3. Axiom Odyssee Tubular Alloy Rear Rack. It was cheap and it looked semi tough. So I bought it. But the rack felt apart around 12000 km. This wasn't my first choice, so I wasn't too surprised that it bit the dust.

      4. Nelles Maps. I had the Andes and Argentina maps from Nelles. If my life were depended on them, I would be dead right now. Most of the distances were wrong. Cities that existed on these maps doesn't exist in real life. Major roads that were in service for more than 4 years doesn't show up. The reference system was a joke. They list primary highway, secondary highway, etc…..But with this map, the little local highway could be this nice smooth paved road and the primary highway could be this gravel super rough road that stretches for the next 4000 km. Not very useful at all for planning how far I want to go. The list goes on and on. I will never buy these maps again.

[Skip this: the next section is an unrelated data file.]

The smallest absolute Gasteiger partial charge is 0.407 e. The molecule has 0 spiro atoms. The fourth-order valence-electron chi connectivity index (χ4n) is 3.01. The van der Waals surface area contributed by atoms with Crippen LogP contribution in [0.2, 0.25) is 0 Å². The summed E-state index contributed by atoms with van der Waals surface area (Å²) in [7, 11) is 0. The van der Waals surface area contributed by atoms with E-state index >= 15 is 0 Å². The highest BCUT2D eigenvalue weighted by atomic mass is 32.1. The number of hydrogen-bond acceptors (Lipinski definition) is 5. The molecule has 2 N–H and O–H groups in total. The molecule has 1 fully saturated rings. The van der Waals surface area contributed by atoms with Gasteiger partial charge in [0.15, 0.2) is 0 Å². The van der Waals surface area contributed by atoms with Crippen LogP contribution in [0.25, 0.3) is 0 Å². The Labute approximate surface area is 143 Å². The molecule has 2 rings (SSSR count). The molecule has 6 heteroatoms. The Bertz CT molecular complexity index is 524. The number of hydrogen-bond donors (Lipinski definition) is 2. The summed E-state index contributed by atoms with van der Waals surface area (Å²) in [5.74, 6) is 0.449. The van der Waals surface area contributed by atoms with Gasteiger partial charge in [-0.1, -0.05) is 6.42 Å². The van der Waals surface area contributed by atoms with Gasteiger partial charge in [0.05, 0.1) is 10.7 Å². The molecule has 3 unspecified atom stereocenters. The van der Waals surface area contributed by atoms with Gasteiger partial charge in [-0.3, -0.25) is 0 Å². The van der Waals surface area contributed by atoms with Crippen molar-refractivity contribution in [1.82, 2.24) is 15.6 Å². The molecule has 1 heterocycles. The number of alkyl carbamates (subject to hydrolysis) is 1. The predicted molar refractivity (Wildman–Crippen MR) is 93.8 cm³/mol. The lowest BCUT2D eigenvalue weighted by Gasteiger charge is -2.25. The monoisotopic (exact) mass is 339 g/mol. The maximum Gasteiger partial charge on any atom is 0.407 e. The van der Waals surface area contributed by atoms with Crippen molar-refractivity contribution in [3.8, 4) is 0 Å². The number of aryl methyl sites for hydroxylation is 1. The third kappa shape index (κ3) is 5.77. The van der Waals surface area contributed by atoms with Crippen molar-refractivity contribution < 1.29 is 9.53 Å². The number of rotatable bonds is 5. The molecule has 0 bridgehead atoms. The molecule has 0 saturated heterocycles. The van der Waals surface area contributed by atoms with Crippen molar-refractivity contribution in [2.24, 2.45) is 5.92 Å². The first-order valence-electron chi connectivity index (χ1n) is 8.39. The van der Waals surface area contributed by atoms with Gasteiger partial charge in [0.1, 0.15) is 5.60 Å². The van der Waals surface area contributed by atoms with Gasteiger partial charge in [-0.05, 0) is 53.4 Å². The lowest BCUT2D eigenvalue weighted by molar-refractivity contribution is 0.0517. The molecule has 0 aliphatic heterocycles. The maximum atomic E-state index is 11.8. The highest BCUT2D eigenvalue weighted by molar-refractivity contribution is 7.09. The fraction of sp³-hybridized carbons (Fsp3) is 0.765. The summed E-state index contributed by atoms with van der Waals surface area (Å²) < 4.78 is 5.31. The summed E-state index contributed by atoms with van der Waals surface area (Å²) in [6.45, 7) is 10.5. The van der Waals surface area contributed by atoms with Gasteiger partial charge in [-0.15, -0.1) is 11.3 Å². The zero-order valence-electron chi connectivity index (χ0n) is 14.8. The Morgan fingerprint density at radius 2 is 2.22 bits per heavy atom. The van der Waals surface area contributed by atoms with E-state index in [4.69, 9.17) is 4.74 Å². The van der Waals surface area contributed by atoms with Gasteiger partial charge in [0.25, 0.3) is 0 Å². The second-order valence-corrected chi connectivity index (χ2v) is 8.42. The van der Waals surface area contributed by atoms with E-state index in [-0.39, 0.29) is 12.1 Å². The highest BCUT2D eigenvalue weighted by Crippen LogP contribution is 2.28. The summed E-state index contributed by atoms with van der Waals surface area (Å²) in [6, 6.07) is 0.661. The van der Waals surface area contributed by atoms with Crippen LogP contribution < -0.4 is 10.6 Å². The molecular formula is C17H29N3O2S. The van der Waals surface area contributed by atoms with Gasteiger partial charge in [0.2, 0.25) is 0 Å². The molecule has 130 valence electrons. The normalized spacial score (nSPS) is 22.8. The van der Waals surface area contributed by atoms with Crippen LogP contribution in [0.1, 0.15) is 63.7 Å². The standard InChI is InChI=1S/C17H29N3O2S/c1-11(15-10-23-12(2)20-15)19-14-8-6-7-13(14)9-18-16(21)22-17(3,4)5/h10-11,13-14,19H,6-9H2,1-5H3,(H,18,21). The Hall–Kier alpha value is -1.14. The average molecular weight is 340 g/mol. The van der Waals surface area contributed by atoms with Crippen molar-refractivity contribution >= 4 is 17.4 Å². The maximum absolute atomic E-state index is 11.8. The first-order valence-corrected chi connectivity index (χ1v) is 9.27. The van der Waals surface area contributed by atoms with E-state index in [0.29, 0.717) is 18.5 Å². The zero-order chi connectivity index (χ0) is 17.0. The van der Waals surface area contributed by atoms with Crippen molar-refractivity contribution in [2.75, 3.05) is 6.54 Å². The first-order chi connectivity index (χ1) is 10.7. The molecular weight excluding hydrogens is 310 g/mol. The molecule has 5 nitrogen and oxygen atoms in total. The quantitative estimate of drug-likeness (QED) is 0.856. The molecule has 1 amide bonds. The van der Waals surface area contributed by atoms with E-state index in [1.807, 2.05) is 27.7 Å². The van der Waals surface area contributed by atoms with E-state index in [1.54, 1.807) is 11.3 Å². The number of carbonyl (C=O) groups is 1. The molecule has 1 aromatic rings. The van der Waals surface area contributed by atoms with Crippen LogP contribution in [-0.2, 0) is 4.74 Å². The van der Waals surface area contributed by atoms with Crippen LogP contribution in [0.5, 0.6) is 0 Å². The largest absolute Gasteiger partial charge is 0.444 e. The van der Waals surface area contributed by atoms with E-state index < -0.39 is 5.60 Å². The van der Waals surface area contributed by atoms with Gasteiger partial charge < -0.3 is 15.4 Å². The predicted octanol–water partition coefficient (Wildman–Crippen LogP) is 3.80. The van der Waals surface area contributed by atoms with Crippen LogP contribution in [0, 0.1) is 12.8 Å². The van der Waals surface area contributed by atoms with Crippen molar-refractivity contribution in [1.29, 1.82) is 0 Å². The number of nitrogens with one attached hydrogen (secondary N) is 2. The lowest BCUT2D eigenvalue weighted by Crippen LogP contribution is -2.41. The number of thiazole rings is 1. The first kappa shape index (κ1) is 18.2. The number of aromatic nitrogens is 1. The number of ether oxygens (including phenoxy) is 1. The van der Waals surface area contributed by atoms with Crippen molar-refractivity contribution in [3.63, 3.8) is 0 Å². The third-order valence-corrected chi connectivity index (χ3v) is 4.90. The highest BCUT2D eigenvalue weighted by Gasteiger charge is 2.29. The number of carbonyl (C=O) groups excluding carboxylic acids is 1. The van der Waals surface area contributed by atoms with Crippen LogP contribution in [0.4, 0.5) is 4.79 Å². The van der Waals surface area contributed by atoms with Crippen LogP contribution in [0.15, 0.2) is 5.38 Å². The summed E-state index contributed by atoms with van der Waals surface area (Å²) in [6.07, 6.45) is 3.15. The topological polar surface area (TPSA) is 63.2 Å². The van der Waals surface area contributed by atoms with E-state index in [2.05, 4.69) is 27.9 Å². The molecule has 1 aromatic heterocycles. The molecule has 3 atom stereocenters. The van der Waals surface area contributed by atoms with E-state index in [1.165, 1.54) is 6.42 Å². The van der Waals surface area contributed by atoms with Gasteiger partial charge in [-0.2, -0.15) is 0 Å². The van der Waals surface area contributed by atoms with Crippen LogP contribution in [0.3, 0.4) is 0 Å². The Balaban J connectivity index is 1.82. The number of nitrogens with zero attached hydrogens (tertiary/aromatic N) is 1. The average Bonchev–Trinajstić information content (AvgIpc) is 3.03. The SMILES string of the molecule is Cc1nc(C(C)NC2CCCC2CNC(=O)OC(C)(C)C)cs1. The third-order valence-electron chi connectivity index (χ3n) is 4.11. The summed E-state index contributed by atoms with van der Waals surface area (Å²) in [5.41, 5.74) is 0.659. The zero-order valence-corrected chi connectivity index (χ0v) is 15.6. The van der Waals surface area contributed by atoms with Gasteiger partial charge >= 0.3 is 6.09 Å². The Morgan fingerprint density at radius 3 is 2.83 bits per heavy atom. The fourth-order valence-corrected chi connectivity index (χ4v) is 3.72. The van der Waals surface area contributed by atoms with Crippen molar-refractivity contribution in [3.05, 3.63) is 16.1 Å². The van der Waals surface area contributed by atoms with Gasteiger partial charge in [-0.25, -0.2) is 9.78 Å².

5. Shimano XT V-Brakes. They lasted for about 14000 km. I thought that they should last longer as I do not use the brake that much as a tourer.

      6. Patagonia Stretch Element Jacket. Don't get me wrong, I loved the products from this company. But this jacket just didn't live up to expectation. The first real downpour that I was in. I got soaked and wet in about 4 hours. I have the Stretch Element Pants and they kept me dry. I email Patagonia about the problem and they reply with a bunch of bullshit about how I was supposed to layer and crap like that. Or they were not design for what I was doing. And they try to explain to me like a child how the upper body sweats more than the lower. Come on please, I wasn't born yesterday. If the jacket wasn't design for what I was doing then what was it design for!! I am a bike tourer, which means I pace myself for 6-10 hour ride everyday. I do not go all out and sweat like a pig. If this thing couldn't keep me dry in the rain in the Patagonia, then it's crap in my book.

      7. Suunto Observer Watch. These are very good watches except for one thing. These watches stinks up the whole household if you wear them in the sun all day. Which made these watches ineffective because I didn't want to wear them and have them stinking up my hands.